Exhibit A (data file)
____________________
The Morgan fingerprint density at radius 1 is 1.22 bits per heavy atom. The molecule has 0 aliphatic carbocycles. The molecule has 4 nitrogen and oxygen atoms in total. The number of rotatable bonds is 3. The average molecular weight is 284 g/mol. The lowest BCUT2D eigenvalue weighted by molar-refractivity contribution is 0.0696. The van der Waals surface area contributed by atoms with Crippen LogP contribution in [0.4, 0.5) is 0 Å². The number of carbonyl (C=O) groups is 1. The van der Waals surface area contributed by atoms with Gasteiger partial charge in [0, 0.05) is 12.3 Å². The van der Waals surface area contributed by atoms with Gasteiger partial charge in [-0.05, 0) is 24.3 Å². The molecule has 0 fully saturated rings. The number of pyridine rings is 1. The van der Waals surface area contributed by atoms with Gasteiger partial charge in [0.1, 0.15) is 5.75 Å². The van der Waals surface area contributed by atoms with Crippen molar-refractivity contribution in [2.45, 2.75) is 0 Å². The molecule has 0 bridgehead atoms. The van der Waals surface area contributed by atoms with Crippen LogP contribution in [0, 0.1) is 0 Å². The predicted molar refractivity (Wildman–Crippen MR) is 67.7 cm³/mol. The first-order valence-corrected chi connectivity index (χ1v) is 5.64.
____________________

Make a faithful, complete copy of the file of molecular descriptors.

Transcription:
The Morgan fingerprint density at radius 1 is 1.22 bits per heavy atom. The molecule has 0 aliphatic carbocycles. The molecule has 4 nitrogen and oxygen atoms in total. The number of rotatable bonds is 3. The average molecular weight is 284 g/mol. The lowest BCUT2D eigenvalue weighted by molar-refractivity contribution is 0.0696. The van der Waals surface area contributed by atoms with Crippen LogP contribution in [0.4, 0.5) is 0 Å². The number of carbonyl (C=O) groups is 1. The van der Waals surface area contributed by atoms with Gasteiger partial charge in [0, 0.05) is 12.3 Å². The van der Waals surface area contributed by atoms with Gasteiger partial charge in [-0.05, 0) is 24.3 Å². The molecule has 0 fully saturated rings. The number of pyridine rings is 1. The van der Waals surface area contributed by atoms with Gasteiger partial charge in [0.1, 0.15) is 5.75 Å². The van der Waals surface area contributed by atoms with Crippen molar-refractivity contribution in [2.45, 2.75) is 0 Å². The molecule has 0 bridgehead atoms. The van der Waals surface area contributed by atoms with Crippen LogP contribution in [0, 0.1) is 0 Å². The predicted molar refractivity (Wildman–Crippen MR) is 67.7 cm³/mol. The first-order valence-corrected chi connectivity index (χ1v) is 5.64.